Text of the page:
• out of stock

50m SmarteX Hot Water Pex Pipe 20mm $19 + Delivery ($0 in-Store/ C&C) @ Bunnings

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Was pricing up a job and spotted this… 50m of 20mm hot water tolerant Pex pipe for $19 is insanely cheap, I suspect this is a pricing error, as it should be easily over $100. EG: https://plumbingsales.com.au/pex-pipe-and-fittings-pull-on/2...

50M of the same brand of non-hot water tolerant Pex pipe in black is $126: https://www.bunnings.com.au/smartex-20mm-x-50m-pex-pipe_p495...

Pex is commonly used for plumbing caravans and motorhomes, water tanks on your property etc. Some people plumb their whole house with it instead of copper piping.

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Comments

  • 50M of the same brand of non-hot water tolerant Pex [costs more]

    This is not entirely new. I bought a roll of the red 16mm a couple of years back. It was way cheaper than the black, and Bunnings staff could not explain why.
    So I used it for both hot and cold.

    The red pex pipe no longer seems to be sold in WA (not on website), so I guess it is a clearance?

    • exactly same ,,, guy in the plumbing section could not explain why it is cheaper… now hot water pipe in my garden :)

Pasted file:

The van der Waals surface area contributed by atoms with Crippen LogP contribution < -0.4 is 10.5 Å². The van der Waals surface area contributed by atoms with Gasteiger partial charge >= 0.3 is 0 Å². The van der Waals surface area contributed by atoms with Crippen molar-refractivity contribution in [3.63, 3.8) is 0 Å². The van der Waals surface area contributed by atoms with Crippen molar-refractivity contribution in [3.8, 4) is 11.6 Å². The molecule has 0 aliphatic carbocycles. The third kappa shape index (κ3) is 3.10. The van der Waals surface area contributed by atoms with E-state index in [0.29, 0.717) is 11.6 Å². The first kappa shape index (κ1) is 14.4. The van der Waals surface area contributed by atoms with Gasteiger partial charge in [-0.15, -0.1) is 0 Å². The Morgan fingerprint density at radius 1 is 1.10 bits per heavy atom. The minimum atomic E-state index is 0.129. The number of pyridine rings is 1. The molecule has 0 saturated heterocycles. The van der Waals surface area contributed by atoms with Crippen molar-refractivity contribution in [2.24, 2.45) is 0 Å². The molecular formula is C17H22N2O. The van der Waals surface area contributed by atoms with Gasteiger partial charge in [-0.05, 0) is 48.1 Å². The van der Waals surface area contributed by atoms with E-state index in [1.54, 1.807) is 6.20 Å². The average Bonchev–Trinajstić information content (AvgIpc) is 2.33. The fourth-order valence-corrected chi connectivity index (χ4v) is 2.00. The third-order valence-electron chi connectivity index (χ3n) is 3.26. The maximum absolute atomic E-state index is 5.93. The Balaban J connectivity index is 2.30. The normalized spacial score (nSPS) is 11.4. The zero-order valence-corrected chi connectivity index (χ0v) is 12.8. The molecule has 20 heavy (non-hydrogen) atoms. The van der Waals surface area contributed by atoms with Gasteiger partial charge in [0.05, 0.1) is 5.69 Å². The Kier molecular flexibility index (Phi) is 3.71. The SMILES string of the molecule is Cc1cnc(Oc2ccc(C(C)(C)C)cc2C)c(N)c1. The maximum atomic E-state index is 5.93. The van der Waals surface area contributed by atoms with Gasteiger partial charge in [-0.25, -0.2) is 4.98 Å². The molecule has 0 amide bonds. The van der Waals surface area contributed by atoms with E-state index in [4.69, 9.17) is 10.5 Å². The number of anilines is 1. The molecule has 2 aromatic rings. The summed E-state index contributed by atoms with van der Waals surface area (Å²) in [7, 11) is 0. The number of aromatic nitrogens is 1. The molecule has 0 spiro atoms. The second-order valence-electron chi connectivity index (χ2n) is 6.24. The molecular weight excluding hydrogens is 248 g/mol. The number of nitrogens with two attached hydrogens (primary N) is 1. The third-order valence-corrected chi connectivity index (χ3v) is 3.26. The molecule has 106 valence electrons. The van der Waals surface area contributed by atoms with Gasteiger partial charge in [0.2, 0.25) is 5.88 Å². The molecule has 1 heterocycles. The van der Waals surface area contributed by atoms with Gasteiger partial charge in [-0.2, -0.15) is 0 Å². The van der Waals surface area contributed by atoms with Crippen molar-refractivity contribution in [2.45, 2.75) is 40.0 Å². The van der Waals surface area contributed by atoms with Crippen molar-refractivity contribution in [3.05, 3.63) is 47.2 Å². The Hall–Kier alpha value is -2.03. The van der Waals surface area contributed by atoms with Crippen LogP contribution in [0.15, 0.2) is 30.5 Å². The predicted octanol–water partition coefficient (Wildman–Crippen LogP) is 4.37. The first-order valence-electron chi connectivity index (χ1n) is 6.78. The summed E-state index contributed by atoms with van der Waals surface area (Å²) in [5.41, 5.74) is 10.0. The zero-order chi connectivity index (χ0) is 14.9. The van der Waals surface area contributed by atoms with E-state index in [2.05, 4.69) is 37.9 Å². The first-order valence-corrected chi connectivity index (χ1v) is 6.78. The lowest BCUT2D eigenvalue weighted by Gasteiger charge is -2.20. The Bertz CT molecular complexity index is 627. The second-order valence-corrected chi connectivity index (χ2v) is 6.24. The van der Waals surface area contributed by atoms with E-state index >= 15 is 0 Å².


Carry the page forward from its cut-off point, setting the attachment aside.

• The 16mm one is now abt $9. I just bought a roll the other day, too cheap to miss.

  • Bunnings Swap with snag..! bit expensive snag. lol

  • Page Not Found
    Sorry, we hit a snag!

    Victoria.

    • Ordered one, I am in Southeast Melbourne.

    • +1

      You posted the same link as me, I think bunnings has started blocking direct access to the URL lol.

      You can still find it if you go to the bunnings site and search "SmarteX 20mm x 50m Hot Water Pex Pipe"…
      https://www.bunnings.com.au/search/products?q=SmarteX%2020mm...

      Alternatively, if you go in store, the price on the shelfed item is also $19.

      • We found 0 results for

        'SmarteX 20mm x 50m Hot Water Pex Pipe'

  • @ luce2339 Page Not Found :(

  • +6

    Pex is commonly used for plumbing caravans and motorhomes, water tanks on your property etc. Some people plumb their whole house with it instead of copper piping.